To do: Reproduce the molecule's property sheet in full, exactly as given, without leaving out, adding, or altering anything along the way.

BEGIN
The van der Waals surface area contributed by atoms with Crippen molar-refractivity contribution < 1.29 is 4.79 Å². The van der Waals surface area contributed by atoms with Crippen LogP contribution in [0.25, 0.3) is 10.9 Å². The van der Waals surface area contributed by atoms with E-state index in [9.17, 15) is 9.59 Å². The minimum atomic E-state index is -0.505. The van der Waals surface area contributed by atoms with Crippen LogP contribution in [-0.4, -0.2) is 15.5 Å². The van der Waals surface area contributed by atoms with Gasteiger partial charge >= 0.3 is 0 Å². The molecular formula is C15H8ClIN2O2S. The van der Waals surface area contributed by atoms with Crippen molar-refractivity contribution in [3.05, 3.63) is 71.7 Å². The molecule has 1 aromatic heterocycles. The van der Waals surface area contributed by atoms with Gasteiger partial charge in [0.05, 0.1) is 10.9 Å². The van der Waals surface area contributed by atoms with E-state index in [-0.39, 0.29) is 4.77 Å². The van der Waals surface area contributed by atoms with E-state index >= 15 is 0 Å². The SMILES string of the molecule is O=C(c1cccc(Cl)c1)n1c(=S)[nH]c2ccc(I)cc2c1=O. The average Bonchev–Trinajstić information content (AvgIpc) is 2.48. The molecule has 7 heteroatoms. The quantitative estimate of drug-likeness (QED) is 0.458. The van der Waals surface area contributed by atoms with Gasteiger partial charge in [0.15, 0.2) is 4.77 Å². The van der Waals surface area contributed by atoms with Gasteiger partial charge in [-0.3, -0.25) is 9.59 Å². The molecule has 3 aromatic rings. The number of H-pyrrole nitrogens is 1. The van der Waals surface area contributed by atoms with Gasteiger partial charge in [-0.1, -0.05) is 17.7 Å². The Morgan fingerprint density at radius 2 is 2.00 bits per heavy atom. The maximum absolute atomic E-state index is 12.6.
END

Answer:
The van der Waals surface area contributed by atoms with Crippen molar-refractivity contribution < 1.29 is 4.79 Å². The van der Waals surface area contributed by atoms with Crippen LogP contribution in [0.25, 0.3) is 10.9 Å². The van der Waals surface area contributed by atoms with E-state index in [9.17, 15) is 9.59 Å². The minimum atomic E-state index is -0.505. The van der Waals surface area contributed by atoms with Crippen LogP contribution in [-0.4, -0.2) is 15.5 Å². The van der Waals surface area contributed by atoms with Gasteiger partial charge >= 0.3 is 0 Å². The molecular formula is C15H8ClIN2O2S. The van der Waals surface area contributed by atoms with Crippen molar-refractivity contribution in [3.05, 3.63) is 71.7 Å². The molecule has 1 aromatic heterocycles. The van der Waals surface area contributed by atoms with Gasteiger partial charge in [0.05, 0.1) is 10.9 Å². The van der Waals surface area contributed by atoms with E-state index in [-0.39, 0.29) is 4.77 Å². The van der Waals surface area contributed by atoms with E-state index >= 15 is 0 Å². The SMILES string of the molecule is O=C(c1cccc(Cl)c1)n1c(=S)[nH]c2ccc(I)cc2c1=O. The average Bonchev–Trinajstić information content (AvgIpc) is 2.48. The molecule has 7 heteroatoms. The quantitative estimate of drug-likeness (QED) is 0.458. The van der Waals surface area contributed by atoms with Gasteiger partial charge in [0.15, 0.2) is 4.77 Å². The van der Waals surface area contributed by atoms with Gasteiger partial charge in [-0.3, -0.25) is 9.59 Å². The molecule has 3 aromatic rings. The number of H-pyrrole nitrogens is 1. The van der Waals surface area contributed by atoms with Gasteiger partial charge in [-0.1, -0.05) is 17.7 Å². The Morgan fingerprint density at radius 2 is 2.00 bits per heavy atom. The maximum absolute atomic E-state index is 12.6.